What About Child Support?
When it comes to child custody, sometimes child support is involved to help offset the cost of raising the child. You can apply for child support after you have care and control of the child. The child support will depend on several factors to include the income of each parent and the needs of the child. Several forms will be needed to determine the amount of child support the other parent gets such as the last three years’ tax return, a notice of assessment for the prior three years, pay stubs and proof of income, and a list of special expenses and receipts.
How to calculate child custody in Alberta?
If you’re looking to calculate the approximate cost of what you would get or receive for child support, our online calculator is designed to determine the basic amount of child support you will be paying. This online child support calculator can be used to determine the basic amount of support to pay for solo, shared, and split custody. The judge will take all of your income and expenses into consideration as well as the expenses of the spouse when making a determination.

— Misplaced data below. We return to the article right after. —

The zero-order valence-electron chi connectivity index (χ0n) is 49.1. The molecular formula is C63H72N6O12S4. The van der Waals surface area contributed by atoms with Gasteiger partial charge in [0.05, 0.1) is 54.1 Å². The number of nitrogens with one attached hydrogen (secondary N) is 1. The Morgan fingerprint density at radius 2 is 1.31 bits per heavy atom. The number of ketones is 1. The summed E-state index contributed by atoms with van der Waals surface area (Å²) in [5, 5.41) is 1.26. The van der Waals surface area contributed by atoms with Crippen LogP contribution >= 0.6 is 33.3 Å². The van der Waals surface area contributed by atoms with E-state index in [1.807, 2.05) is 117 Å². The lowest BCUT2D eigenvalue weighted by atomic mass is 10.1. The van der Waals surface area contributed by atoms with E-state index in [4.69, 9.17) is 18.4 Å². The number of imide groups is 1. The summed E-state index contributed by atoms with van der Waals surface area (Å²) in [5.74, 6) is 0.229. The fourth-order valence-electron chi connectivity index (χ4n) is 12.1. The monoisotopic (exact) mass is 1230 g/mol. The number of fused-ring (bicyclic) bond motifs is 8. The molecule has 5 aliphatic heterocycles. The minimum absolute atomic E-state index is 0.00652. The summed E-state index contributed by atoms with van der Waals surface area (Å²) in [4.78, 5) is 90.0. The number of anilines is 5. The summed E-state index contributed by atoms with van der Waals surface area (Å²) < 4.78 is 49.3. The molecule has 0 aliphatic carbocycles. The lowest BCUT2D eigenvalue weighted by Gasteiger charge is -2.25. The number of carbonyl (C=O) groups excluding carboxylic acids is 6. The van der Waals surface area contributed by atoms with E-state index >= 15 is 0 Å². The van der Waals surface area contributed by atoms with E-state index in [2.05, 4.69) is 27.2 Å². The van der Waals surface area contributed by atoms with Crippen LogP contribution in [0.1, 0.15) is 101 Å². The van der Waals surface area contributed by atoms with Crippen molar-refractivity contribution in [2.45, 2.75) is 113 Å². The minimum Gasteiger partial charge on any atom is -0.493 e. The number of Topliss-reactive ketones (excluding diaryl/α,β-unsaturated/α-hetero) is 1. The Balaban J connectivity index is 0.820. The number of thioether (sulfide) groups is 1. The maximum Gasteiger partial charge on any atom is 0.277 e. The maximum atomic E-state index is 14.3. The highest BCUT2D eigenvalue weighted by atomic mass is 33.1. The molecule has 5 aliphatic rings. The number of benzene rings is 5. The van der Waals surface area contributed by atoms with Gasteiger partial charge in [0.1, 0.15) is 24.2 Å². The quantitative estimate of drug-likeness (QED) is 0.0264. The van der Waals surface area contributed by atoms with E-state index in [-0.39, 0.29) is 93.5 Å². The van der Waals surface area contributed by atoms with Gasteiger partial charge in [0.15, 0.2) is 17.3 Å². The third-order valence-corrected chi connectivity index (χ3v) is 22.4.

Contact Kolinsky Law in Edmonton for Child Support Lawyer
Establishing child custody in Alberta can be stressful and time-consuming. The best interest of the child is always the priority of the court system and in the event, you’re interested in obtaining full custody, taking the necessary steps for a positive outcome is pertinent. Call us now by dialing at (780) 757-6400 or email or book an appointment now with our Edmonton child support lawyer for legal assistance.
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Kolinsky Law is a reputable family law firm in Edmonton, with a team of experienced divorce lawyers. They provide clients with expert guidance on legal rights and obligations, property division, child custody, and spousal support. Their compassionate approach helps clients navigate the complexities of divorce with confidence.